Thankfully, albeit too late to have prevented it in the first place, the press is shining that harsh beam on this man who would be king. Thankfully, the gloves are (almost) off at least with some of the press in finally flat out calling this man a liar as is obviously the case by any measure of the word. Perhaps if the press had used the term during the elections – AND backed it up simply by running the endless sources of contrary accounts on tape spouted by this man on virtually every important topic, we would not now find ourselves in this extremely dangerous situation. It is too late to assume that Trump will somehow “become presidential” as the American people were promised over and over every time he said or did something that was clearly not. It is too late for Trump too change the way he values the importance and sanctity of truth, as a lifetime of well documented evidence to tbe contrary shows. It is too late to keep him away from the most powerful position in the entire world. But it is not too late for the press to turn up the spot lights and for all Americans to believe what is the obvious truth when it is glaringly in front of them. Thankfully, although far and few between, their are a few bold Republicans who are willing to stand up with the Democrats in calling Trump out on at least the Russian connection. Otherwise, we would have to helplessly sit by while this existential threat to the very core of our democracy would be swept under the rug as Trump and many Republicans are trying to do. At least until the midterms and another chance to restore an essential and now particularly necessary balance of power into place. Unfortunately, much of the harm will have been done unless more Republicans stand up against him and those who use him merely as a vehicle to promote their own agendas, despite their own distaste of him as a person. But as many Americans will learn, when Trump said during his campaign to African American voters, “What have you got to lose?”, by the end of his hopefully single term, the answer this time will more obviously be “plenty”.

    • Robert Gornowich says:

      How sad that your diatribe comes years too late to save us from the disater that was Obama. Where was your penchant for truth these past eight years? Where was your desire for an open and unbiased press? Obama lied and lied and lied, yet you mention nary a word of this? ‘It’s in the past’ is no doubt your argument, since Obama and his lies are undeniable. Oh well.. better late than never.

      • KD says:

        Presumably over the last week or so since your false-equivalent argument about the comparative truthfulness of Obama to Trump, you have at least considered the possibility that the drip drip of information regarding the direct connection between Trump’s election and his presidency will soon become buckets which will then become a flood which will hopefully one day wash the country of at least some of the stain Trump has put on our democratic values and reputation in the world. But then again, I suspect you and other Trumpits could be drowning in information and evidence that could only lead to one logical conclusion to most people and your alliance to all things Trump would simply lead you to hold your breath until your head explodes. 38% approval rating and sinking rapidly with the growing flood gives some hope to the majority of Americans and to the rest of the world (except Russia), that not everyone is so happily oblivious. Now that Nunes has pulled off his already weakly transparent mask to show his true role in the House investigation, perhaps a truly independent investigation will get underway so that we can shine a focused beam on the truth, whatever it may be and wherever it may lead. I would venture to guess that you will be one of the holdouts desperately clinging onto the flotsam when the flood comes.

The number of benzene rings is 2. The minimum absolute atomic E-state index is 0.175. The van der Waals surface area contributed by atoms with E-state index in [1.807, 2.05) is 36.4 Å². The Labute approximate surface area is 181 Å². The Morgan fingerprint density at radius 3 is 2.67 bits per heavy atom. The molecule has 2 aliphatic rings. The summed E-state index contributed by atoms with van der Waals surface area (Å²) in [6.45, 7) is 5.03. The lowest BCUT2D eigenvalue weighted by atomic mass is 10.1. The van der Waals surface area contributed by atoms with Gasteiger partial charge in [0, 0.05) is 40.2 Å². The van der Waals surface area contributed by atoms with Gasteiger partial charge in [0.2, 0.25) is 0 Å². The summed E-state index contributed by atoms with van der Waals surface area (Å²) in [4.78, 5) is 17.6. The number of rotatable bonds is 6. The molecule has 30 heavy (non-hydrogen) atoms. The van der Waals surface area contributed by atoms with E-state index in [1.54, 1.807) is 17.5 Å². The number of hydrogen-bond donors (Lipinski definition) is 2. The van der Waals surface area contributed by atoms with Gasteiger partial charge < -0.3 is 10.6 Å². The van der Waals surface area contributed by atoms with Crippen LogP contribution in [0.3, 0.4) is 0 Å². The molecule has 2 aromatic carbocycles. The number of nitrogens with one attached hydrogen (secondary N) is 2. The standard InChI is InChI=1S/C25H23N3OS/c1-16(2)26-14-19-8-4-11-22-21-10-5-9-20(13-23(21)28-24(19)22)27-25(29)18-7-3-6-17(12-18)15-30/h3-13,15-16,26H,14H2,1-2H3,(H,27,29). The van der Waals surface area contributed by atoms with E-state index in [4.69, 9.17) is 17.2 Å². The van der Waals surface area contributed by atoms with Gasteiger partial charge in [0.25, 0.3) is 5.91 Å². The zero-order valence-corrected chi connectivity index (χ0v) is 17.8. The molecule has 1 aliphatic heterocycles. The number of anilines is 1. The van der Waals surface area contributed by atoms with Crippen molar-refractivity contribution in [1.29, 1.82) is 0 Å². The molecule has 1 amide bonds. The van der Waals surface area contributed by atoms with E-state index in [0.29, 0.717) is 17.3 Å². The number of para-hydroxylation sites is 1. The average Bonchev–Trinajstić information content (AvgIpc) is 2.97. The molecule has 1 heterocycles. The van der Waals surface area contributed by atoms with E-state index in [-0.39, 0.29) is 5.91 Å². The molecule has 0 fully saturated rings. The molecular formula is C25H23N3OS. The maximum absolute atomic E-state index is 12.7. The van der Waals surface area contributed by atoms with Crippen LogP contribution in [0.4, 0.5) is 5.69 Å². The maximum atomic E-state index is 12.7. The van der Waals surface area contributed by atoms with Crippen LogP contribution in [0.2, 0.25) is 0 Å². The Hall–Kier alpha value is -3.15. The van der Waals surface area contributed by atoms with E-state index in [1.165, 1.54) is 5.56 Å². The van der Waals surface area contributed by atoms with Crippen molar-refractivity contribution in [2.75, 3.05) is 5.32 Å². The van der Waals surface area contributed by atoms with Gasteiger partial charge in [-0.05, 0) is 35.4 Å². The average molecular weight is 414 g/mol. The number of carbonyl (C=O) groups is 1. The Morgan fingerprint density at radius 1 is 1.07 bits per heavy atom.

Can you honestly say you would not be leading the impeachment charge had even a few drips of this same information come out at any stage of Obama’s presidency? Most Republican’s, including Romney, were foaming at the mouth in outrage when Obama was caught merely saying to Russian President Medvedev to wait until after the election and he would be in a better position to negotiate with them. He was called a traitor, a communist, and other even less flattering words as calls for his impeachment rang out throughout the Republican party. Yet with Trump, who has publicly done everything short of wearing an “I Love Putin” hat, that doesn’t even raise an eyebrow with you?

  3. Jeb Barrett says:

    Anyone who says “trust me” or “believe me” as often as the deplorable one needs to be ignored, because it is a sure sign that he is lying! Marci lays it out there for all to start questioning the entire WH.

  4. Jessica45 says:

    I don’t trust the word Trump said. Every day I ask myself, “How did he get into the White House?”